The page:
What is Experimental Poetry and how does it Relate to Wool Work of Weaving Tapestries, Knitting and Crochet

Pha! That’s what experimental poetry is, unknown territory. Pushing past the boundaries of traditional thinking, and discovering the constraints of our own thoughts through poetry. Sometimes it can be facilitated as if an Art Therapy lesson; set the scene, mindful breath, calm music, don’t think – pick your pigments, paint brushes, ink, pens, oil sticks, glue, acrylic…whatever and just make marks on the page…and then when you look back you can spot big themes in your life that you had never paid attention to before, except its poetry.

My own poetry shocks me, I see themes in it of things I won’t talk about, and yet there it is in plain sight in my poems. I pick words as if pigments and weave them into something that is not from me…I enjoy it. Sometimes I pay attention to a constraint, I love verbs and so usually have a rule of a verb for every breath (line of poetry) Often, I incorporate some thoughts of influences from the Dadaists or the Surrealist Manifesto. My main rule for writing is chaos.

Never write in a quiet room. That is not a true reflection of life. I love to write while the dinner cooks, a dog is barking, a child is biting, a husband is talking, a friend is calling…A classroom, at break-time is the ideal time to write. You have 5 minutes to write, kids milling back into the classroom for forgotten hats/snacks, teachers waiting for you in the staffroom (for a chat or an audience for their chat) and the noise…the noise of screaming, shouting, kicking, running, twirling children. I become coal, the pressure makes the beginnings of words and a poem becomes a rough diamond to be later washed, polished and refined.

And all of this can be applied to asemic poetry or visual poetry.

Except with those you use mark-making tools and write too fast to be literate. You can read it back and mine it for meaning if you wish or accept that it means nothing as life means nothing (I love Dadaism and the Absurbd but it does scare me and so I will find meaning in anything if it suits my heart. Although this is more dangerous than accepting no meaning as what will you do when you are faced with an unequivocal and devastating loss…search for meaning and find yourself (wrongly) to blame…I find it is better to stay loose and easy with meaning, maybe see a smidge of meaning behind a veil and leave it at that…this can save you from life’s crushing blows.)

So what does this have to do with knitting and weaving have to do with experimental poetry?

Both are about the materialisation of matter. Making something from a vision of fog with a hint of hope ahead. The spinning and weaving of fabric has been going on since humans began to settle with evidence of weaving in Paleolithic times (27,000 years ago).

Ever noticed how much writers and poets use metaphors from fabric creation?

Weaving, in particular…a thought/vision begets life that has shape, holds structure, and has a look of colour. weaving becomes a metaphor for creating any structure, or structured thing.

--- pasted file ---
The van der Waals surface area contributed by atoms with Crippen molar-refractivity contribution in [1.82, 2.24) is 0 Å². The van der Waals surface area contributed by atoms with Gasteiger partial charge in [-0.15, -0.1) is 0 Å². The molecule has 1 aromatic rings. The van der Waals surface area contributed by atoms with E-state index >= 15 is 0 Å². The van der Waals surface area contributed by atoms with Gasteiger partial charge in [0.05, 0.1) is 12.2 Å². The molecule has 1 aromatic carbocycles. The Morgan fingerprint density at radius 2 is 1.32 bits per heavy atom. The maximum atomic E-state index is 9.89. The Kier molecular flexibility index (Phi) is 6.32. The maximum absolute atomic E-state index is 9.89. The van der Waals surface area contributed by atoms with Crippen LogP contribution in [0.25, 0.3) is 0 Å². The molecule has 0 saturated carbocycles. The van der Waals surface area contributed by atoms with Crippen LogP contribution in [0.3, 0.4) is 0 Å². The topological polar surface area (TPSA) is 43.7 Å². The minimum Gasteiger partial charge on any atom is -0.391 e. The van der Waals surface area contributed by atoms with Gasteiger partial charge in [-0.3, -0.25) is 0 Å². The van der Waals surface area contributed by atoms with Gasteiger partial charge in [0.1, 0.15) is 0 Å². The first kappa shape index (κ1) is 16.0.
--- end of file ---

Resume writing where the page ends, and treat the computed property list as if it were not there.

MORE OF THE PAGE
I love how the author weaves the story….each voice is a thread…this poems is excellent at spinning and weaving as metaphors…this book reads as if a tapestry…

Even in life: To tie the knot – one of the fundamental meaning of life (so we are told but to each their own blessed way) is to get hitched (a hitch is a stitch)

What is Warp and Weft?

They are the two basic components used in weaving to turn thread or yarn (sheeps’ wool being the most common, sheered, skirted, nibs removed, washed, carded, made into bats, and then spun) into fabric for clothing (how Biblicial…no longer naked in The Garden of Edan). The length/longitudinal warp yarns are held stationary in tension on a frame or loom while the transverse/horizontal weft is drawn through – over and under the warp. 

How Does Fabric/Weaving Relate to Poetry/Writing

What is Experimental Poetry and how does it Relate to Wool Work of Weaving Tapestries, Knitting and Crochet.

Pha! That’s what experimental poetry is, unknown territory. Pushing past the boundaries of traditional thinking, and discovering the constraints of our own thoughts – through poetry. Sometimes it can be facilitated as if an Art Therapy lesson; 

set the scene, 

mindful breath, 

calm music, 

don’t think,

pick your pigments: 

paint brushes, ink, oil sticks, glue, acrylic…

and just make marks on the page.

And then when you look back you can spot big themes in your life that you had never paid attention to before, except its poetry.

My own poetry shocks me, I see themes, overall motifs and patterns in it of things I don’t talk about, as if hidden and not an obvious part of me and yet…that hidden thing becomes a part of the poem, existing anew, in plain sight in my poems. 

I pick words as if pigments and weave them into something that is not from me but through me, I enjoy it. Sometimes I pay attention to a constraint: I love verbs and so usually have a rule of a verb for every breath (line of poetry) Often, I incorporate some thoughts of influences from the Dadaists or the Surrealist Manifesto. My main rule for writing though, is chaos.